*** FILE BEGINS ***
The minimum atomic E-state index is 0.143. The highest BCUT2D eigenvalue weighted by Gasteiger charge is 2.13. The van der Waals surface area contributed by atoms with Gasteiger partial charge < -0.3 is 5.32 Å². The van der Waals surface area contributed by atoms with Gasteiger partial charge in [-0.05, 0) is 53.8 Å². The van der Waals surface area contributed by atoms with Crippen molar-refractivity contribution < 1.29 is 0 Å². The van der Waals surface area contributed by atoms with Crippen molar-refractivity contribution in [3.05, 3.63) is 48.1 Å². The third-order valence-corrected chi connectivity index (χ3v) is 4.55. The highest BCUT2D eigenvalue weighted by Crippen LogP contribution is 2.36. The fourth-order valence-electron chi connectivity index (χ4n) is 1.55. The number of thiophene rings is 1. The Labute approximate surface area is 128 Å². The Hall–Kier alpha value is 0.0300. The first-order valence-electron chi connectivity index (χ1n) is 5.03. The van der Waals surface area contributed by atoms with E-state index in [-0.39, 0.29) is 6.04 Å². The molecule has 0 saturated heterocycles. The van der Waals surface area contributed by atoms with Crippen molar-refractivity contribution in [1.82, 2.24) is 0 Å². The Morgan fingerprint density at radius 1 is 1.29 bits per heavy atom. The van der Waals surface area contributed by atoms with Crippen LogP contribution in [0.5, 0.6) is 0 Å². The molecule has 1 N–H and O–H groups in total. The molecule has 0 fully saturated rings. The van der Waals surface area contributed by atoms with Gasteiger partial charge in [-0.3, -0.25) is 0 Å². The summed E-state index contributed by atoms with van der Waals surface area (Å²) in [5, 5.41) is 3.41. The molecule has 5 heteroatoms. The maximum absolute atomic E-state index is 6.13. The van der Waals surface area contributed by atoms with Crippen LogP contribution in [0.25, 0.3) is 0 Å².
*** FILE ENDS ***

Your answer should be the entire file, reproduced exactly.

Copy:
The minimum atomic E-state index is 0.143. The highest BCUT2D eigenvalue weighted by Gasteiger charge is 2.13. The van der Waals surface area contributed by atoms with Gasteiger partial charge < -0.3 is 5.32 Å². The van der Waals surface area contributed by atoms with Gasteiger partial charge in [-0.05, 0) is 53.8 Å². The van der Waals surface area contributed by atoms with Crippen molar-refractivity contribution < 1.29 is 0 Å². The van der Waals surface area contributed by atoms with Crippen molar-refractivity contribution in [3.05, 3.63) is 48.1 Å². The third-order valence-corrected chi connectivity index (χ3v) is 4.55. The highest BCUT2D eigenvalue weighted by Crippen LogP contribution is 2.36. The fourth-order valence-electron chi connectivity index (χ4n) is 1.55. The number of thiophene rings is 1. The Labute approximate surface area is 128 Å². The Hall–Kier alpha value is 0.0300. The first-order valence-electron chi connectivity index (χ1n) is 5.03. The van der Waals surface area contributed by atoms with E-state index in [-0.39, 0.29) is 6.04 Å². The molecule has 0 saturated heterocycles. The van der Waals surface area contributed by atoms with Crippen molar-refractivity contribution in [1.82, 2.24) is 0 Å². The Morgan fingerprint density at radius 1 is 1.29 bits per heavy atom. The van der Waals surface area contributed by atoms with Crippen LogP contribution in [0.5, 0.6) is 0 Å². The molecule has 1 N–H and O–H groups in total. The molecule has 0 fully saturated rings. The van der Waals surface area contributed by atoms with Gasteiger partial charge in [-0.3, -0.25) is 0 Å². The summed E-state index contributed by atoms with van der Waals surface area (Å²) in [5, 5.41) is 3.41. The molecule has 5 heteroatoms. The maximum absolute atomic E-state index is 6.13. The van der Waals surface area contributed by atoms with Crippen LogP contribution in [0.25, 0.3) is 0 Å².